Many of the projects implemented last year were attempts to inform those involved in the criminal justice system of the effects of international law on domestic law. ODIHR seeks to train defense lawyers to use the international standards that have been incorporated in domestic law when representing clients. Part of the difficulty is that defense lawyers are not used to advocating for their clients. In the Soviet system they were often nothing more than props in the courtroom and were rarely allowed to "defend" their clients. Prosecutors on the other hand were in control of everything that took place in the courtroom. They had more power than the judges and often dictated the outcome. Often in the Soviet era, prosecutors would not even show up for hearings and trials because they had already instructed the judge on the outcome and could count on the judge to prosecute their cases for them. This is a practice that continues today in many countries.
Prosecutors are loath to give up this power now and do not understand why they should. They often ask me who will protect the rights of the citizens if they are stripped of their power, never thinking that this is the job of an independent judiciary and an active defense bar.
One of the major problems is the lack of political will of the so-called democratically elected presidents of most of these countries to move reforms forward. Most of them are the old communist party bosses who have simply changed their political stripes. Several of the Central Asian countries, in particular, are essentially autocracies. These men stay in power because the citizens have no tradition of democracy to rely upon and have no understanding of what it means for the government to be for and by the people.
Although the situation sometimes appears bleak, there are areas of hope. In Kazakhstan, we have been successful in helping to reform the prison system due to the assistance of a progressive chief administrator. He understands that the acceptance of human rights standards for the treatment of prisoners will eventually lead to safer and more secure prisons. In several countries we have been able to get an ombudsman office established with the power to investigate abuses of human rights and allegations of torture. Through our legislative reviews we have been able to have significant changes made in domestic laws before they are adopted. Our training programs have led to some judges exercising a level of independence from the prosecutor and defense lawyers who file motions and attempt to get the courts to enforce the law.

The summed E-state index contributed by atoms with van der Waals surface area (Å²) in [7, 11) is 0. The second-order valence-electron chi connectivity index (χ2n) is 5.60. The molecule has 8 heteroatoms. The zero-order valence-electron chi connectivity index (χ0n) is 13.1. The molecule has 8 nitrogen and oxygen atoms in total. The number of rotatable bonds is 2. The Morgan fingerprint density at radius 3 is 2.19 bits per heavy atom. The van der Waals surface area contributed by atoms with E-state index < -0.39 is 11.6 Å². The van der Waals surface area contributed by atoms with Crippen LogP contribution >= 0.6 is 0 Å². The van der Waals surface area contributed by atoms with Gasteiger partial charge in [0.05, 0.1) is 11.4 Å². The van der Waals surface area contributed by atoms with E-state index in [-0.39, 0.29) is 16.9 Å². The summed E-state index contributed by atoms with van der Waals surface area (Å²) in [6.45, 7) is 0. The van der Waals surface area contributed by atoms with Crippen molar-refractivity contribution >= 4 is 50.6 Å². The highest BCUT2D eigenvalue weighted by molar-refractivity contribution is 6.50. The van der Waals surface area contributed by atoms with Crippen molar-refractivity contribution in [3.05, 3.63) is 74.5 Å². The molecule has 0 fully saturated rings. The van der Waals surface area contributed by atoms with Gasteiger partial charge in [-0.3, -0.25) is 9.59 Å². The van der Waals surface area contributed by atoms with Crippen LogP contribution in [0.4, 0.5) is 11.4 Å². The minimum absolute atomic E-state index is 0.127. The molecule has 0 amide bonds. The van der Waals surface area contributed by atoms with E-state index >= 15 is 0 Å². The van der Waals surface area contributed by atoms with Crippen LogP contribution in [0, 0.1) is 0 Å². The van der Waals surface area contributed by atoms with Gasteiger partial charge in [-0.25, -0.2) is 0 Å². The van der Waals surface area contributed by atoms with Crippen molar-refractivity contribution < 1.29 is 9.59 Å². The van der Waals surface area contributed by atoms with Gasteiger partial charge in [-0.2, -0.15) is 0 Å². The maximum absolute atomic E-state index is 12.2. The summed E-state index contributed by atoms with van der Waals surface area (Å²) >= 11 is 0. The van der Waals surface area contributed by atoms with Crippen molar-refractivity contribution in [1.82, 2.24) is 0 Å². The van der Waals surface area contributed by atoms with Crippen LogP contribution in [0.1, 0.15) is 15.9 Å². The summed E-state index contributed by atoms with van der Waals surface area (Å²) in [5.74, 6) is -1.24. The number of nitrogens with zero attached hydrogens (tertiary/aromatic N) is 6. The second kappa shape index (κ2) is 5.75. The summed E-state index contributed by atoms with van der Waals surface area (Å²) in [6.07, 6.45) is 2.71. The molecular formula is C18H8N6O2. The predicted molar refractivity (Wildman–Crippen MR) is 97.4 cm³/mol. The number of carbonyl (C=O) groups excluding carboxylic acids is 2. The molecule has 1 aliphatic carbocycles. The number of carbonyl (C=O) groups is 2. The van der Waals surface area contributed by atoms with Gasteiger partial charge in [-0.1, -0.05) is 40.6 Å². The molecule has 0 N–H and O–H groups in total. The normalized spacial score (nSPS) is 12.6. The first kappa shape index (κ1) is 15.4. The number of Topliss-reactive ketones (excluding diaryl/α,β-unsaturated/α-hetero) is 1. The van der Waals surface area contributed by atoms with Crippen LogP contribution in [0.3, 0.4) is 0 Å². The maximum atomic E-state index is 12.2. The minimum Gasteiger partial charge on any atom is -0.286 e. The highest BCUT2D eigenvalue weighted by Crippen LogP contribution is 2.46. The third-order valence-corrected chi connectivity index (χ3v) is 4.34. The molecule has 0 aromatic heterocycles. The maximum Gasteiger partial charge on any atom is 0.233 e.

One of the most rewarding aspects of the job is working with people who risk their lives every day to push their governments towards democracy. These people are prepared to give up everything in order to achieve reforms that are taken for granted by most Americans. As a public defender I always felt that my work was important to the survival of our democracy. My work as Rule of Law Adviser has convinced me that this is true on a more basic level, especially in the countries of the former Soviet Union.
In America we argue about the meaning of the law while maintaining a basic belief that it will be upheld. We also have a fundamental faith in the process by which we apply the law. In the countries of the former Soviet Union they are still trying to understand what the rule of law means in a system where it used to mean whatever the government said it meant.
Donald E. Bisson, stationed in Warsaw, Poland, is Rule of Law Adviser for the Organization For Security and Cooperation in Europe, in the Office For Democratic Institutions and Human Rights. Bisson worked in the NH Public Defenderís Office for 10 years before beginning his international work. His email address is email@example.com.